Boomers' wanderlust could provide a bonanza in fees for advisors.

    Beverly and Wayne Carpenter of Houston, ages 65 and 68, respectively, have little in common with the roving Dean Moriarty and Neal Cassady characters of Jack Kerouac's On the Road fame. But like Kerouac's heroes, the couple, both retired, are acting out a fantasy many of us have as they roam the country in an RV on their own voyage of discovery-blessedly, in the broiling summer heat, with the added touch of air conditioning.
    It is the third year on the road for the Carpenters, who chucked their old life in 2002 for a "5th Wheel" trailer-pickup combo that keeps them moving from place to place. They've been traveling in the dry, open western part of the U.S. They spent the summer in South Dakota and this fall in the Davis Mountains of West Texas.
    South Dakota, Texas, Florida, Washington and Montana have a common allure: no state income tax for permanent residents. Across the country, scores of graying preretirees and retirees-in fact, Americans of all ages-are doing the same. Sensing newfound opportunity, some financial advisors and wealth managers are tapping into this $14 billion market, assisting with planning details and helping manage clients' assets while they're away.
The Financial Planning Association estimates a whopping 30 million Americans are RVing these days, a potential gold mine in fees for advisors. There's even a new Idiot's guide and a Dummies book on RVing on the market. Florida alone, by some estimates, has upwards of 300,000 registered recreational vehicles.
    "All the factors indicate the RV market is going to grow over the next decade," says Jim Lubinskas, a spokesman for the Recreation Vehicle Industry Association (RVIA), a trade group. "Given that many RVers are baby boomers, they have more money and time to pursue this lifestyle. RVers are more affluent than the population at large. It's a good target market for financial planners."
    This nomadic community has special financial planning needs that advisors can fill. Where do you get your mail? How do you budget expenses-particularly with the high cost of gasoline? What type of RV should be purchased? Do you keep, sell or rent your home? What are the tax benefits of owning an RV as opposed to a home if your home is your primary residence? What will be your home state, and how will that impact your choice? How much insurance do you need?
    We asked several certified financial planners with RV clients to share their triumphs and headaches with this community: Mary Lacey Gibson, of San Juan Bautista, Calif.; Joseph R. Birkofer, Houston, whose clients include the Carpenters; Douglas G. Neal, also of Houston; and Jim Ludwick, of Odenton, Md..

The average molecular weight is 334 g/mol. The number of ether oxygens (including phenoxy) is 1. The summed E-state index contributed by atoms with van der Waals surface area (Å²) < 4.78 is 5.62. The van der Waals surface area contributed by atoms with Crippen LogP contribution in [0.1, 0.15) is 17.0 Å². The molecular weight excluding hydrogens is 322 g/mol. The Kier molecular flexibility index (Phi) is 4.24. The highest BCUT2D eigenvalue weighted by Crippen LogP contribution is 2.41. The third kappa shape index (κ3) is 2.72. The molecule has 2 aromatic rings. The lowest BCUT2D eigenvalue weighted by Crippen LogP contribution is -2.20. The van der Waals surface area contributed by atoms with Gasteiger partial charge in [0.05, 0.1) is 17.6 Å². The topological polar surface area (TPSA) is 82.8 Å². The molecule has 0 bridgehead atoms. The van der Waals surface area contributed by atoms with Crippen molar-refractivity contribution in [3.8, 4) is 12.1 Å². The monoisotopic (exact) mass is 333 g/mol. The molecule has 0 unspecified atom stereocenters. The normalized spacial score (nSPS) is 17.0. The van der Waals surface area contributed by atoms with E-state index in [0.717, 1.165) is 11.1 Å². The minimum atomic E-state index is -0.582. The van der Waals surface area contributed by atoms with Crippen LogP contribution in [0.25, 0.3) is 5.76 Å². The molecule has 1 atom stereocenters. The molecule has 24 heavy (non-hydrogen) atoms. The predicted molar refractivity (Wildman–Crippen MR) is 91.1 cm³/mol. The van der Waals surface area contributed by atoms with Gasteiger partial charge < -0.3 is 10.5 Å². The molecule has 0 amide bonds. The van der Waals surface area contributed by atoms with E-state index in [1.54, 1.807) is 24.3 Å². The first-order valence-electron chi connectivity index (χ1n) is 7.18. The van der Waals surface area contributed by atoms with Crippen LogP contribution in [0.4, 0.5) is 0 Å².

Goals And Planning
    Their goals, as you'd expect, vary. Some seek a new place to settle down, others a new lifestyle. Still others want the ability to travel where and when they want, to visit loved ones, to avoid the hassles of commercial travel. Some work part time on the road to supplement their income, or volunteer their services where needed.
    In common with many RVers, Gibson's client, a 60-year-old retired U.S. government employee, wants to see the country, and has no notion how long she will be on the road. "It could be ten months to ten years," Gibson says. Birkofer's clients, the Carpenters, have a bit of altruism in mind. Birkofer says, "They spend a lot of time as park volunteers, for which they get free or reduced rates in exchange for checking on trails, reporting maintenance issues, selling firewood, etc."
    Neal's clients, a Houston couple, both 69, have the same idea in mind. "They began four years ago," says Neal. "They're traveling in a motor home, helping small congregations build or remodel new churches. They set up for about three to four months in one location, and when that project is over, move on to the next state or city."
    Good planning is essential, and advisors should help RV clients lay the groundwork. Birkofer says people who choose this lifestyle are innately good at planning, easing somewhat the advisor's task. The Carpenters, he says, didn't have a big financial planning problem. "We helped them solve the biggest planning issue for retirees, which is drawing up and living within a budget. We handle their retirement savings, which is a regular account and an IRA, and they draw their Social Security checks."
    Gibson says her client mapped everything out fully two years in advance in order to understand the RV lifestyle. "She rented trailers and RVs during this time. She attended conferences, contacted a financial planner and, most importantly, did a great deal of soul searching to determine what she most valued in life. She has clear goals about what she wants to experience and where she wants to eventually live. She planned, and planned well."